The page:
Pictured: Consultant Head and Neck Surgeon, Ms Nazeem Ghazali

The rapid evolution of technology has had a significant impact on our daily lives affecting communication, education, business and even surgery.

Whilst studying for the Head and Neck Oncology Fellowship at The University of Maryland Centre in Baltimore, Dr Naseem Ghazali was introduced to the DaVinci robots that would transform the status quo of surgery.

At ELHT we now have our own nine foot high, three armed robot affectionately known as Leo to theatre staff. Dr Naseem Ghazali joined the Trust as an integral part of our team bringing with her valuable experiences from America.

“I chose to work at ELHT because I was enthusiastic about the plans for robotic surgery; I was excited about working with a future-proof technology, as well as the research and development opportunities.

It was only when I first sat at the console of the robot that I was able to fully appreciate its potential. The clarity of the live video feed from the laparoscope cameras is truly staggering.

The thing that struck me the most was being able to see the smallest shake in your hand; you can see even the slightest of tremors. The robot allows clinicians to see high resolution, three dimensional images that are so defined that you feel as though you have been transported to the back of the patient’s mouth.

I realised that this was going to revolutionise the way we remove cancers.

The instruments we are using with this piece of kit are microscopic tools, smaller than a hair line, resulting in incredible precision and accuracy. The robot allows us to transcend the fundamental challenges of conventional surgery. It can perform abnormal movements that a human wrist would not allow. This increases the range of options when planning surgery.

The impact the robot’s capabilities has on recovery time is astonishing. Conventional surgery was drastic and recovery time was lengthy with patients struggling to speak, drink or swallow. However, patients who have received robotic surgery are sometimes being discharged within a week and are quickly regaining functionality.

As a clinician your main objectives are firstly to remove the cancer but more importantly you want your patient to have the best quality of life after the procedure.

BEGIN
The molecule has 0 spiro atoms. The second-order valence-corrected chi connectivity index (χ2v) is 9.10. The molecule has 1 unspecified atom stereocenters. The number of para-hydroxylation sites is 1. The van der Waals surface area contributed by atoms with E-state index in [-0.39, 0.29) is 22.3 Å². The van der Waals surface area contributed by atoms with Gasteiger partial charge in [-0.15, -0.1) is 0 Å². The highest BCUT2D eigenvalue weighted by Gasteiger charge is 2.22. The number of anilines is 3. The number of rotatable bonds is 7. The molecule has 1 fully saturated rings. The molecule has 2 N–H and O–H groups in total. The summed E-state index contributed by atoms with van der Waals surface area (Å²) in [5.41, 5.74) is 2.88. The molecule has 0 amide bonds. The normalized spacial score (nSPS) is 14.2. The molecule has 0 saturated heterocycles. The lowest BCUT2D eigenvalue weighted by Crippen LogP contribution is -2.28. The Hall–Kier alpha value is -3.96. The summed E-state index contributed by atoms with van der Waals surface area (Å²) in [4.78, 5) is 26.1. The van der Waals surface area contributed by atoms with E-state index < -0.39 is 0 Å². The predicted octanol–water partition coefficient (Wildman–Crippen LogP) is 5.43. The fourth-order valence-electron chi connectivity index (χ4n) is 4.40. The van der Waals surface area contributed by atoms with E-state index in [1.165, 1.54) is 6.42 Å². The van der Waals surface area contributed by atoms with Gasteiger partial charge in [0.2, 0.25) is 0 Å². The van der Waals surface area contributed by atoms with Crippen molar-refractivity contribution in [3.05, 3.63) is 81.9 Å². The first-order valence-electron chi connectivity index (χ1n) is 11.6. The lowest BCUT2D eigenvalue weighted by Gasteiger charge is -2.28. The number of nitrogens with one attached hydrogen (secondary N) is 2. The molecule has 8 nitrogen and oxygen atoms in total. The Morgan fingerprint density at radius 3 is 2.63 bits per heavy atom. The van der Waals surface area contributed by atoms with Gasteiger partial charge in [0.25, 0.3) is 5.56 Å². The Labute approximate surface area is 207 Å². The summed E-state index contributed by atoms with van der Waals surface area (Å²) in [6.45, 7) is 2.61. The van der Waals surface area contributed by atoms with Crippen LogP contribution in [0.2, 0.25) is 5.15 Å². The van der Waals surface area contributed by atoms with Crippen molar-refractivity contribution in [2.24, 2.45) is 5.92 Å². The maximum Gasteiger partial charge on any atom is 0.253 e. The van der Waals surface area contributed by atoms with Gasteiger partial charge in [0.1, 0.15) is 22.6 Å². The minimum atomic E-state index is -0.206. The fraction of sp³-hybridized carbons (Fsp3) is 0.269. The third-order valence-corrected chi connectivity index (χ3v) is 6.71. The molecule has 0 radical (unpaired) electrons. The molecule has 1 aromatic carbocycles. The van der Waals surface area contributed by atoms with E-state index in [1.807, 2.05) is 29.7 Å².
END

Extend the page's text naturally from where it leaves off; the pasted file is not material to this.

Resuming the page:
Since the HPV epidemic the number of younger patients with throat cancer has risen. Many of these patients are in their early 40s. The epidemic changed the landscape of throat cancer. Drastic surgery would often mean that patients would not return to the same lives they had before.

From the result of clinical trials we are now able to see the long term effects of chemotherapy and radiotherapy on the body; dry mouth, scarring and issues with swallowing. In the long term, this kind of treatment only preserved the organ but not retained its function.

What is exceptional about the robot is that it means we can avoid exposure to chemotherapy whilst massively reducing the effects of conventional surgery. A faster recovery time allows younger patients to return to their lives, jobs and families within a few months.

The end goal is to see these patients return to their lives where they can continue to contribute to the community.

Head and neck cancer affects a person significantly. The face that they present to the world has changed and this can be a devastating hit to their identity. Difficulties with speech and eating can often make patients feel isolated and uncomfortable in social settings.

It is a privilege to treat these patients and be part of such a significant journey with them. The emergence of robotic surgery is moving us towards a future that goes beyond living with cancer.